“They had a potato farm,” he said of the area around the camp. “The prisoners were American, French, Polish, and a girl from Denmark. They had oxen to cultivate the potatoes. We’d throw them into a cart and cover them with straw until the spring. The big ones would go to Hitler, the smaller ones to feed the swine.”
Stivale said the French had already been prisoners for a long time. They were even allowed to go into the local
“They were POWS for so long, the Germans let them roam,” he said. “They couldn’t escape. We were centrally located.”
At night, Stivale said the POWs would have their shoes confiscated. In the morning, they would be returned.
“No one tried to escape,” he said. “Even if you did get away, you had to speak German. The guard, he was wounded on the Russian front. He was OK because he went through it.”
For the most part, Stivale said the prisoners just sat around with nothing to do for nearly two years. He would make entries into a diary. The prisoners received packages from the Red Cross and packages from home.
Joanne, Stivale’s daughter, interjected that she remembered her grandmother telling her that when she found out where her son was, she contacted the Red Cross to have the packages sent.
In them, Stivale said there were cigarettes, chocolate bars and Spam.
“The Germans were good that way,” he said. “At least we got the boxes.” He traded cigarettes to the French prisoners for bread. In the POW camp, he said the bread was black and tasted terrible, as if it were made with sawdust. But the French got the white bread from the village since they were allowed to go there.
From home, prisoners also received censured letters and postcards, and no news. Joanne said she saw some of the postcards and the words “I love you” were always blacked-out by the Germans. The prisoners had no connection with the outside world, Stivale said. There were no new prisoners who might have brought some news in.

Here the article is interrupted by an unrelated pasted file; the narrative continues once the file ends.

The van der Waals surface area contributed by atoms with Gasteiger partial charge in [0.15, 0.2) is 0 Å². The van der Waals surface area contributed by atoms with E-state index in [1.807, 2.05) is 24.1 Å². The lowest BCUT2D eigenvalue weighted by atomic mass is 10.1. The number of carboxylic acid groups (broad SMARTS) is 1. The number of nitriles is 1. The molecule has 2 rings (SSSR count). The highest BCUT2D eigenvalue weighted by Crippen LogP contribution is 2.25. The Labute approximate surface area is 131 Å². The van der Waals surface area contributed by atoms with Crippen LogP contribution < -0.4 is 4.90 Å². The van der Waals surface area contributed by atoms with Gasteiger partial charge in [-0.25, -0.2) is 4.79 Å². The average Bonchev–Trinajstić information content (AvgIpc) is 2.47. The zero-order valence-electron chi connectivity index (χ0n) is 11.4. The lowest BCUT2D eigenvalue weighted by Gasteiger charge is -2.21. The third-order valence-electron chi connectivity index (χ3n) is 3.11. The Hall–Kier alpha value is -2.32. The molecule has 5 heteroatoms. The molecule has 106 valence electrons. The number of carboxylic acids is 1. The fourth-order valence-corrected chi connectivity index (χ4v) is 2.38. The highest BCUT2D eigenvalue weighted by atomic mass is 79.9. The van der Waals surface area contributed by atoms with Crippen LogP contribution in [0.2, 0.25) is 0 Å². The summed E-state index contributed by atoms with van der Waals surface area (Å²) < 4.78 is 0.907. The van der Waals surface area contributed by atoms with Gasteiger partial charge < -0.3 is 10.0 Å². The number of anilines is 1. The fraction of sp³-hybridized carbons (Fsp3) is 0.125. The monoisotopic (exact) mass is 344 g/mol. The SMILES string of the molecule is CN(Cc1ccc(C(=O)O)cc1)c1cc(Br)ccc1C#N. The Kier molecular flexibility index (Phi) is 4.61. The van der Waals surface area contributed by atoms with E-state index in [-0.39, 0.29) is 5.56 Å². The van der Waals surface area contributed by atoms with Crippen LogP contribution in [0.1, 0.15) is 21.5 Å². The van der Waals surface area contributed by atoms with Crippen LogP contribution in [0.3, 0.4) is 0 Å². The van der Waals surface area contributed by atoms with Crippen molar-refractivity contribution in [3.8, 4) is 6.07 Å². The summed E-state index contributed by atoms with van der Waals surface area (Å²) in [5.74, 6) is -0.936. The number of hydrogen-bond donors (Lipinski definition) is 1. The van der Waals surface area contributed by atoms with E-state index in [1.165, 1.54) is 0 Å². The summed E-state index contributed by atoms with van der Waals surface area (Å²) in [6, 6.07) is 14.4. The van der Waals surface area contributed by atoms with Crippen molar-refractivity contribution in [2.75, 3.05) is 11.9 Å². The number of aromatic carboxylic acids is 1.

A quote from St. Paul, under the heading “A prisoner’s prayer,” is in the diary. It reads: “Rejoicing in hope, patient in tribulation, instant in prayer” The diary noted this was “taken from a little prayer book Dec 25, 1943.”
Stivale also wrote down some of his own thoughts.
“Here I am a ‘Prisoner of War’ in Germany, and thinking to myself, it was better for me to come over here than to have them go over there,” he wrote. “Tears may come to my eyes but they are tears not to be forgotten for homesickness does that to me.”
Another entry in the diary near the end of the war in Europe and the collapse of Nazi Germany: “April 7, 1945, Some of the sweetest bombing seen yet. About 300 Flying Forts hit airport on outskirts of City of Parchim.”
And another: “April 12, 1945, heard President Roosevelt died.”
This was the date Roosevelt died but Stivale could not remember how he found out.
On the day the camp was liberated, Stivale was out walking in the woods. He said he was with another POW, Bob Vogo. The diary has a page with a list of POW names and the places they lived. Vogo’s information is one of the entries. He came from Plano, Illinois. Stivale wrote about the first day, after almost two years, when he was no longer a prisoner in enemy hands.
From the diary: “May 2, 1945, Freedom at last. Russians came in Parchim after dinner and really took the village over. This same date was almost killed by Russians when taking the village over. One got hit in the chin and came out his neck. Name, Bob Vogo, from Illinois. Would never want to live this day over. In Russian hands for two days.”
Stivale said Vogo was unconscious but not dead. He carried him back to the camp. He did not know what happened to him. He believes he died.
“May 4, 1945. Back to American hands after 21 months of prison life. Feeling cannot be expressed in writing.”
When he got back to America, Stivale said he was sent to Ft. Bragg, then Selma, Ala., and then Washington, D.C.
“The Army gave me $200 to get home,” he said.
He returned home to Bloomfield, and to Pauline, his future wife.
“My mother probably kissed him to death,” Joanne said. “They were engaged.”